Republican presidential front-runner Donald Trump’s tax plan would cost an eye-popping $12 trillion over 10 years, according a new estimate that runs directly counter to the billionaire’s pledge not to increase the deficit with the proposal.
The conservative Tax Foundation, which has been scoring candidates' tax proposals throughout the race, found that Trump’s changes to the individual tax code would add $10.2 trillion to the deficit using traditional scoring methods, his corporate tax cuts would add $1.54 trillion and his proposal to eliminate the estate tax would add another $238 billion.
In addition, the gains from the cuts would disproportionately benefit ultra-wealthy Americans like Trump, whose personal income, business earnings and inheritors all stand to gain from a number of its provisions. According to the analysis, the wealthiest 1% of Americans would see their after-tax incomes increase by 21.6% versus just 1.4% for the poorest 10%.
The findings strongly contradict Trump's campaign rhetoric, where he's repeatedly boasted about his willingness to raise taxes on well-off Americans like himself in order to help others. On Tuesday, Trump said his plan would "cost me a fortune" at his press conference unveiling it.
For perspective, the same group pegged the cost of former Florida Gov. Jeb Bush’s tax plan at $3.66 trillion, Sen. Marco Rubio’s at over $4 trillion and Sen. Rand Paul’s flat tax proposal at roughly $3 trillion.
The analysis acknowledged that details of Trump’s plan were still vague, requiring them to make some approximate guesses, but added that the overall size was largely driven by the deep cuts in rates. Trump’s plan would lower the top tax bracket for wealthier Americans to 25% from 39.5% today and the top corporate tax rate to 15% from 35% today, which it would partially offset with some changes to deductions. Trump has also claimed his plan would add some 31 million households to the substantial number of Americans who pay no money — or gain money through credits — in income tax, bringing the total to 75 million filers.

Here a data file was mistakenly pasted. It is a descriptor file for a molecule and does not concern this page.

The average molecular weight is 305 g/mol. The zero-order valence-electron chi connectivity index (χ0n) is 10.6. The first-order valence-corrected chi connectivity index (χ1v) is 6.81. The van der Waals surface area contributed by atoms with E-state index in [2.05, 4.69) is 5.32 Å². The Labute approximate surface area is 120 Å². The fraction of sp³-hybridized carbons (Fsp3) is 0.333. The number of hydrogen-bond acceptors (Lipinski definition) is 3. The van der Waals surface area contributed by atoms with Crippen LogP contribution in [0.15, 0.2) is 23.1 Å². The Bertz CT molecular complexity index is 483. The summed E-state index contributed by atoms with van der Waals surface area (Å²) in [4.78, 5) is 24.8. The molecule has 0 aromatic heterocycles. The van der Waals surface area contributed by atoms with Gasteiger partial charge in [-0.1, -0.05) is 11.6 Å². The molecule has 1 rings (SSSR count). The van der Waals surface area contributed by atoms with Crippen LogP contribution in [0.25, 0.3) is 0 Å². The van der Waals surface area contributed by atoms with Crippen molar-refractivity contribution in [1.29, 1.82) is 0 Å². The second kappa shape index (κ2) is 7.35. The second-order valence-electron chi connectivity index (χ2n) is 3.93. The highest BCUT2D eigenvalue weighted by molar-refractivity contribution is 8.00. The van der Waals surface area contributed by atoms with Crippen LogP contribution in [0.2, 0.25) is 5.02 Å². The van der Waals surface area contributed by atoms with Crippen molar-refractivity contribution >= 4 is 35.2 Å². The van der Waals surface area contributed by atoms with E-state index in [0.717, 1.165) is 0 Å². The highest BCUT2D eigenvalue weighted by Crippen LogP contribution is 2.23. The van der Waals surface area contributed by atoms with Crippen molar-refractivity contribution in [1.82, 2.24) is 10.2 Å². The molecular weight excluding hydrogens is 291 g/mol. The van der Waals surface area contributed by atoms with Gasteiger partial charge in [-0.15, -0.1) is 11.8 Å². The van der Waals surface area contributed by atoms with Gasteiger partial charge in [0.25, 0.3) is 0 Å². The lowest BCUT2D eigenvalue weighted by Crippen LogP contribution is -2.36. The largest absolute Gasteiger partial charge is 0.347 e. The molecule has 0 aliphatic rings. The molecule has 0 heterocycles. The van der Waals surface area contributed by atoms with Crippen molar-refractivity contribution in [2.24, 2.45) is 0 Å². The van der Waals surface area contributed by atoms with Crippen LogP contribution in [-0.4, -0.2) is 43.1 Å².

A white paper by Trump outlining his tax plan on Monday claimed that it “doesn't add to our debt and deficit, which are already too large," a claim that conservative and progressive economists alike cast doubt on.
Trump, like other Republican candidates, claimed that his plan would offset its cost by encouraging further growth. The Tax Foundation also scored it using a model that assumes supply side conservative theories of economic growth are correct and found it still would add $10.14 trillion to the deficit.
The Trump campaign pushed back against the findings on Tuesday, claiming the organization underestimated the amount of revenue Trump would raise to offset its cuts.
"They seem to largely ignore most of the plan’s pay-fors, but even accounting for that, their figures seem wildly off the mark," Trump spokeswoman Hope Hicks told MSNBC in an e-mail. "Especially compared to how they scored similar provisions for Jeb Bush’s plan."
Shortly after the estimate dropped, Bush jabbed Trump on Twitter for the proposal’s cost, but also for employing a similar structure to his own reform plan.
“Finally saw Donald's 'tax plan,’” Bush wrote. “Looks familiar! I'm flattered. But he should've stuck with growth & fiscal responsibility.”
Despite Trump's gigantic net tax cut, influential conservative leader Grover Norquist said on Tuesday that he took issue with Trump's plan because it requires hedge fund managers to pay slightly more in taxes by closing the carried interest loophole, a change he derided as "a shiny bauble conceived in left-wing academia."
This is a relatively minor feature of the plan, however. The Congressional Budget Office estimates ending the carried interest provision would raise just $17 billion over 10 years. As the Tax Foundation analysis indicates, this small change would be dwarfed by the trillions of dollars in cuts proposed by Trump, some of which — like a reduction in the top capital gains tax rate — would directly benefit wealthy investors.